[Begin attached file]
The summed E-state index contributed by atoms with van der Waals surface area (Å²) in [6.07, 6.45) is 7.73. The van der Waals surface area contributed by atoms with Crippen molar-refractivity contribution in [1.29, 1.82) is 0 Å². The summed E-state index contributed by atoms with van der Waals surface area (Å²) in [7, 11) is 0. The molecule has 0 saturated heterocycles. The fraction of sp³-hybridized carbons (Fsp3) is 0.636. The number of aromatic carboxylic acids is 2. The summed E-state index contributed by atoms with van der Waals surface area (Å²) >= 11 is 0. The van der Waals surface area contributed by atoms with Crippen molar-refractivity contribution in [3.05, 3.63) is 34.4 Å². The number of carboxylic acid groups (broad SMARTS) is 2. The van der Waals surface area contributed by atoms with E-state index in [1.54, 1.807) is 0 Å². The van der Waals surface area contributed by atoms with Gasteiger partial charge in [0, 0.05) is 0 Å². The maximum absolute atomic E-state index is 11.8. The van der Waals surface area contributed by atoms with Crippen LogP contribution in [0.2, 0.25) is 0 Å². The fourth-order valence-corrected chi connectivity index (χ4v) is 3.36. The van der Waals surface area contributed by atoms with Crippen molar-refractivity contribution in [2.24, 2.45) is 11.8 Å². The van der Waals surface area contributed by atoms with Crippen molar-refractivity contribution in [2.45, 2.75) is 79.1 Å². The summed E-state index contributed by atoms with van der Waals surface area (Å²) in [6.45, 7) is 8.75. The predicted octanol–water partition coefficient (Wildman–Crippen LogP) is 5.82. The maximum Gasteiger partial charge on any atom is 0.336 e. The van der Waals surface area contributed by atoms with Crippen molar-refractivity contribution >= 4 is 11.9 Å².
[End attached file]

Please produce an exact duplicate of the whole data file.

The summed E-state index contributed by atoms with van der Waals surface area (Å²) in [6.07, 6.45) is 7.73. The van der Waals surface area contributed by atoms with Crippen molar-refractivity contribution in [1.29, 1.82) is 0 Å². The summed E-state index contributed by atoms with van der Waals surface area (Å²) in [7, 11) is 0. The molecule has 0 saturated heterocycles. The fraction of sp³-hybridized carbons (Fsp3) is 0.636. The number of aromatic carboxylic acids is 2. The summed E-state index contributed by atoms with van der Waals surface area (Å²) >= 11 is 0. The van der Waals surface area contributed by atoms with Crippen molar-refractivity contribution in [3.05, 3.63) is 34.4 Å². The number of carboxylic acid groups (broad SMARTS) is 2. The van der Waals surface area contributed by atoms with E-state index in [1.54, 1.807) is 0 Å². The van der Waals surface area contributed by atoms with Gasteiger partial charge in [0, 0.05) is 0 Å². The maximum absolute atomic E-state index is 11.8. The van der Waals surface area contributed by atoms with Crippen LogP contribution in [0.2, 0.25) is 0 Å². The fourth-order valence-corrected chi connectivity index (χ4v) is 3.36. The van der Waals surface area contributed by atoms with Crippen molar-refractivity contribution in [2.24, 2.45) is 11.8 Å². The van der Waals surface area contributed by atoms with Crippen molar-refractivity contribution in [2.45, 2.75) is 79.1 Å². The summed E-state index contributed by atoms with van der Waals surface area (Å²) in [6.45, 7) is 8.75. The predicted octanol–water partition coefficient (Wildman–Crippen LogP) is 5.82. The maximum Gasteiger partial charge on any atom is 0.336 e. The van der Waals surface area contributed by atoms with Crippen molar-refractivity contribution >= 4 is 11.9 Å².